Aluwa Recipe

Aluwa
Aluwa

Aluwa is another Sri Lankan sweet that is enjoyed during avurudu and Sri Lankan & Tamil new year. This is also called Kaju aluwa, Kiri aluwa or pani aluwa (but for pani aluwa, the sugar is replaced with treacle. However, it is called, Aluwa which is white in colour and so delicious and easy to make than any other traditional Sri Lankan sweets.

Making aluwa is quite similar to making milk toffee, both require the mixture to come to the correct consistency before shaping it. So the hardest part of making aluwa is actually getting the mixture to the correct consistency.

Now in Sri Lanka, Aluwa is made very thick. I actually don’t like it being too thick, because this will affect the texture of the aluwa. I like it is medium size, so it’s easy to eat and the flavour is much better as well.

I have never made aluwa before COVID happen in 2020. We were all in lock down during the avurudu period. Since we had nothing to do, I decided to try my hand at making some kavili that I have never attempted before. I used a basic recipe from the internet and I tweaked it until I was happy with the flavour and texture. I didnt actually use one recipe, I looked at many recipies and took the concept of aluwa and added my own touch to it.

Aluwa
Aluwa

Soon after making my aluwa recipe, everyone said that this was the best aluwa recipe they have tried, so I am actually going to hang on to that title, and I am about to share that recipe with you all. Now I am not going to lie, I had to make this recipe close to 10 times, to understand what can go wrong and to perfect this recipe, so it’s safe to say my husband is a supertaster of aluwa now hhahahhahah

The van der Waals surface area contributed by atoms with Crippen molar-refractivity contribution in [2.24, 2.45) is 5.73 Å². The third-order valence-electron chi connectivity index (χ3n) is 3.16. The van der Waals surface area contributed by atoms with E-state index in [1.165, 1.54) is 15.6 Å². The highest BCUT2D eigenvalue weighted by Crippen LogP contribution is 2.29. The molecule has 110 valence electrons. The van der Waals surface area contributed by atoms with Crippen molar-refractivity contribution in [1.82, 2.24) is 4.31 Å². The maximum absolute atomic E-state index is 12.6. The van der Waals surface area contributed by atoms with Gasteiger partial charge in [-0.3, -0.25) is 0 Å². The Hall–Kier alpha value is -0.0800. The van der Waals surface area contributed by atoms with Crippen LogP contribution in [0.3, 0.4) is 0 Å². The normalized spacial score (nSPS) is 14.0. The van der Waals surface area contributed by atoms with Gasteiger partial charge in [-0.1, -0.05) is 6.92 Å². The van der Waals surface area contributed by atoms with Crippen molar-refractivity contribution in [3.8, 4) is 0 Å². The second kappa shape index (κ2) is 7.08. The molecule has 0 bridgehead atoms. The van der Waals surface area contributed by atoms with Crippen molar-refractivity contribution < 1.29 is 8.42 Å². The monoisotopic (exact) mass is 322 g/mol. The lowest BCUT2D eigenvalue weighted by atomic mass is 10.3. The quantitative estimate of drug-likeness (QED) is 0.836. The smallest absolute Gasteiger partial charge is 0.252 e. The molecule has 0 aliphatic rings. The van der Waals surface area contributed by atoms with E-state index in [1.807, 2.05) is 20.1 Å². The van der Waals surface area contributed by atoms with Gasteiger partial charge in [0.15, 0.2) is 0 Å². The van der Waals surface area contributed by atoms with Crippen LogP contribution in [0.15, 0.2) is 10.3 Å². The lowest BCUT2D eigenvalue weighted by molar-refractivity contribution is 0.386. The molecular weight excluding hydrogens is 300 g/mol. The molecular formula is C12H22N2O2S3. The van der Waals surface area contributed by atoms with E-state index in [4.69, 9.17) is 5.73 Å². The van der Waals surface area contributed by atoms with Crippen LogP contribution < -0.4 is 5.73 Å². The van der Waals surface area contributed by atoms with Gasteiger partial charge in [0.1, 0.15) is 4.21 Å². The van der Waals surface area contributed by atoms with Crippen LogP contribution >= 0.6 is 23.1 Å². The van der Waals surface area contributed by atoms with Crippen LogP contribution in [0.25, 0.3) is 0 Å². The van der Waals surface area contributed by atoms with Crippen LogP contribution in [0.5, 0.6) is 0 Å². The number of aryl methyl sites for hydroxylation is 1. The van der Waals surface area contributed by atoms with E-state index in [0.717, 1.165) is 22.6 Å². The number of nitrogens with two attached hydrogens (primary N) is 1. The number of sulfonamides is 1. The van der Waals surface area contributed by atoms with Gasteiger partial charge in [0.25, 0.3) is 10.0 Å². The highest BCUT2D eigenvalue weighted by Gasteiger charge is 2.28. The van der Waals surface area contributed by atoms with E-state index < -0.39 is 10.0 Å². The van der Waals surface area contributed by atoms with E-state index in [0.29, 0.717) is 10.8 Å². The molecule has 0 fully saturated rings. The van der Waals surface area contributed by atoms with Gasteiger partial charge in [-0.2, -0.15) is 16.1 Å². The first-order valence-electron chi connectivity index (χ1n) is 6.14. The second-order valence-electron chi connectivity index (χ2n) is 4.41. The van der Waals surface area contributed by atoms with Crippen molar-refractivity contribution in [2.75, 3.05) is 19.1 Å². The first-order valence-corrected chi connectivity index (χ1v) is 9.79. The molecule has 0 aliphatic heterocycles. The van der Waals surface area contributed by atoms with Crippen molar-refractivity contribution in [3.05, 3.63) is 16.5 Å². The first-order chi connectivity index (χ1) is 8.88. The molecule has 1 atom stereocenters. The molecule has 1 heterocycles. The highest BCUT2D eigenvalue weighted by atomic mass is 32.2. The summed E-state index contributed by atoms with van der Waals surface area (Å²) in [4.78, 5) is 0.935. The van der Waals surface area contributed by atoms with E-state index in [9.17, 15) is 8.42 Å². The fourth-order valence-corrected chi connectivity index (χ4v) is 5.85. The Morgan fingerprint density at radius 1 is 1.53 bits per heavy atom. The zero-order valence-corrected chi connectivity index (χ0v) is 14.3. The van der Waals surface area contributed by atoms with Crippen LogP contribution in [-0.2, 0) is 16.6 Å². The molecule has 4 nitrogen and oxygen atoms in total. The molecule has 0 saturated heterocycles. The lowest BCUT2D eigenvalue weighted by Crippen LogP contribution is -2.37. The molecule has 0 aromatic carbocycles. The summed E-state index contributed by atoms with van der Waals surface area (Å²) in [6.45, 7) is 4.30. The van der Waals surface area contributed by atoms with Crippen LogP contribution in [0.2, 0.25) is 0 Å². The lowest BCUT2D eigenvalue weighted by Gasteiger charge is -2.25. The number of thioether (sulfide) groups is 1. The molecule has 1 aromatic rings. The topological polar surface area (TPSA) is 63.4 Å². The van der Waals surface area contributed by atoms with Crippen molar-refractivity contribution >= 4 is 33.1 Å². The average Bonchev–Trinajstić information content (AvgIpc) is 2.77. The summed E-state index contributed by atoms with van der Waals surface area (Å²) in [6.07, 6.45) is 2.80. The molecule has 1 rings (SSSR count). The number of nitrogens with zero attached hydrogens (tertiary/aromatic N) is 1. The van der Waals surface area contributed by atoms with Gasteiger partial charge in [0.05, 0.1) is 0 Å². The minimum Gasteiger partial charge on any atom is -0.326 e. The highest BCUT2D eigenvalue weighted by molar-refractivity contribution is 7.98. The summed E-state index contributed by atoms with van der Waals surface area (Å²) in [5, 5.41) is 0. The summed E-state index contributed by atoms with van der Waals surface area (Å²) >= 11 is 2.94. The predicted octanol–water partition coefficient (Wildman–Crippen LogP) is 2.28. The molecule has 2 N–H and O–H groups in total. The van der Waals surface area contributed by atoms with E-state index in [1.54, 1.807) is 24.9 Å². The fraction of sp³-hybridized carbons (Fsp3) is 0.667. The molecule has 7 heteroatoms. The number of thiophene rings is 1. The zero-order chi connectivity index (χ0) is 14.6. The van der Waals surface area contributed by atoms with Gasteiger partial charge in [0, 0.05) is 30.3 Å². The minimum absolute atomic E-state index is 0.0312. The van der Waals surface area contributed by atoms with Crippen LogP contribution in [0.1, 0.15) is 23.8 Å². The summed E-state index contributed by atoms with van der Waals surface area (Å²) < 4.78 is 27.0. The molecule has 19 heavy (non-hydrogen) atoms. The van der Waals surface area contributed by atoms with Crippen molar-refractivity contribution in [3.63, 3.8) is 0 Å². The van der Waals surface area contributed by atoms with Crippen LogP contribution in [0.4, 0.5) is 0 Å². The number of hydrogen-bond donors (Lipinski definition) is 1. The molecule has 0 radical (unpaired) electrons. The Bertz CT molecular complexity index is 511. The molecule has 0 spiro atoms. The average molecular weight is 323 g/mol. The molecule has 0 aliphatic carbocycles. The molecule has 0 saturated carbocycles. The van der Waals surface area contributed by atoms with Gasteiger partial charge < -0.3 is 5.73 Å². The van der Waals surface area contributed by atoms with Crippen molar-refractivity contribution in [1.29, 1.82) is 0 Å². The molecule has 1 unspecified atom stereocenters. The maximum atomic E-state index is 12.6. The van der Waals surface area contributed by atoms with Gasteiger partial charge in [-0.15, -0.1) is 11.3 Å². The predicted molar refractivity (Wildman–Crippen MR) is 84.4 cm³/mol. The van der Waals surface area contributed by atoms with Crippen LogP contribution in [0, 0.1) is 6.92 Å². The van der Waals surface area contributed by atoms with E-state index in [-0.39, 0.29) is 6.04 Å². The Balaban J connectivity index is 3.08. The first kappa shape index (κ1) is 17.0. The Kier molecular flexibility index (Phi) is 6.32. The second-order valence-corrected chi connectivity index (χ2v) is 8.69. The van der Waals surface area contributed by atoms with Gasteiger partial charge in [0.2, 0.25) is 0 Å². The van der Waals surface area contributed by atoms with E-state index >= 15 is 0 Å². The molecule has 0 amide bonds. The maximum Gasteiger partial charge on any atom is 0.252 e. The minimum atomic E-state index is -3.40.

Troubleshooting common mistakes made when making aluwa

Roasting Rice flour

Rice flour needs to be roasted. I use ready-made rice flour. There are some rice flour that is titled on the packet saying roasted rice flour here in Australia, I haven’t tried them, I have only tried the Derana white rice flour, so if you can use that, please use it. some times, the results will be different when using different brands of rice flour.

Roasting the rice flour correctly is important. Firstly when roasting, it will take off the moisture in the flour also be careful not to roast it too much which will affect the overall colour of the product. Just roast it until it is slightly off white colour.

Roasting rice flour
Roasting rice flour

Making the sugar syrup

Making the sugar syrup with coconut milk and sugar is very crucial, this will determine if the aluwa sets properly or if it will be like rocks.

The sugar consistency has to be like syrup, when you pour the syrup down with a spoon, the last drop must hang on the spoon and stretch for about 1 cm. You can also see with your eyes, the sugar syrup has become a creamy white syrup as opposed to a see-through syrup when you first started.

What do I do if I add the flour too early before the sugar syrup comes to its correct consistency?

Aluwa is quite forgiving when compared to most other kavili. So if you get the consistency wrong and mix the flour before the syrup has come to its proper consistency, it will be hard to slice because it will be stretchy and sticky, but once you keep it for 3 days, it will harden up a bit and it will still be edible and tasty but with a softer texture.

What do I do if I add the flour too late after the sugar syrup has become too syrupy?

So in this case you have two options, either don’t add a lot of flour. If not if you have mistakenly added a lot of flour, you can still save it, but you have to work quickly. It will set very quickly, the texture will not be smooth, but it won’t be bad that you have to throw it away, you can still eat it, but the texture in the mouth will be grainy.

What’s the correct consistency of the aluwa

It is soft to bite, when you eat it, it will break easily and doesn’t require much effort to bite into it.

Aluwa
Aluwa

How to store Aluwa

Aluwa has to be stored in an airtight container in a cool and dry place.

How to slice Aluwa

You have to cut it quickly, once the aluwa is moulded, so work quickly at that point. I cut it in squares because it’s easier for me, you can also cut it in diamond shapes. It is whatever is easier for you. Use a clean knife, you will have to scrape the parts that are stuck to the knife with a dough scraper or fork before cutting it.

How long in advance to make aluwa

Aluwa can be made a week in advance. If it’s your first time, make it in advance, so even if you get the consistency wrong you can either remake it or you can leave it to harden up.

What flour to use for aluwa